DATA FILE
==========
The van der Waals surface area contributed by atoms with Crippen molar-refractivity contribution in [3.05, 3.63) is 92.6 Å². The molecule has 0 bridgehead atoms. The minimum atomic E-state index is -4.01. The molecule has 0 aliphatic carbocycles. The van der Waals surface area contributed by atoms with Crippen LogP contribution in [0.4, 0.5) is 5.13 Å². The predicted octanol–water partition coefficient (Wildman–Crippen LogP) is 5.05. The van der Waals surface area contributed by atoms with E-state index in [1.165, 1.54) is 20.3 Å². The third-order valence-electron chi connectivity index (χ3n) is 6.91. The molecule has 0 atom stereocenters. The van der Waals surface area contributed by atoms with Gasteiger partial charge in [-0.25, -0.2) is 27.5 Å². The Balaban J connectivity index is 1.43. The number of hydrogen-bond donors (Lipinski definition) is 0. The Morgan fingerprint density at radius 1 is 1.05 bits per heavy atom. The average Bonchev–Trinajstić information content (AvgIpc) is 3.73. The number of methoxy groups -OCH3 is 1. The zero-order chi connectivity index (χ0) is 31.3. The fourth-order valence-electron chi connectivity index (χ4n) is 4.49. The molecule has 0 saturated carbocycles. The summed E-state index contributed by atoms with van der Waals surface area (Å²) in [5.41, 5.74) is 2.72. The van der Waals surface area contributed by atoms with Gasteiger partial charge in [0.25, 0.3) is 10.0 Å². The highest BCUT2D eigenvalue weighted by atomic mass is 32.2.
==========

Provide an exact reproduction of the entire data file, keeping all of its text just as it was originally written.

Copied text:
The van der Waals surface area contributed by atoms with Crippen molar-refractivity contribution in [3.05, 3.63) is 92.6 Å². The molecule has 0 bridgehead atoms. The minimum atomic E-state index is -4.01. The molecule has 0 aliphatic carbocycles. The van der Waals surface area contributed by atoms with Crippen LogP contribution in [0.4, 0.5) is 5.13 Å². The predicted octanol–water partition coefficient (Wildman–Crippen LogP) is 5.05. The van der Waals surface area contributed by atoms with E-state index in [1.165, 1.54) is 20.3 Å². The third-order valence-electron chi connectivity index (χ3n) is 6.91. The molecule has 0 atom stereocenters. The van der Waals surface area contributed by atoms with Gasteiger partial charge in [-0.25, -0.2) is 27.5 Å². The Balaban J connectivity index is 1.43. The number of hydrogen-bond donors (Lipinski definition) is 0. The Morgan fingerprint density at radius 1 is 1.05 bits per heavy atom. The average Bonchev–Trinajstić information content (AvgIpc) is 3.73. The number of methoxy groups -OCH3 is 1. The zero-order chi connectivity index (χ0) is 31.3. The fourth-order valence-electron chi connectivity index (χ4n) is 4.49. The molecule has 0 saturated carbocycles. The summed E-state index contributed by atoms with van der Waals surface area (Å²) in [5.41, 5.74) is 2.72. The van der Waals surface area contributed by atoms with Gasteiger partial charge in [0.25, 0.3) is 10.0 Å². The highest BCUT2D eigenvalue weighted by atomic mass is 32.2.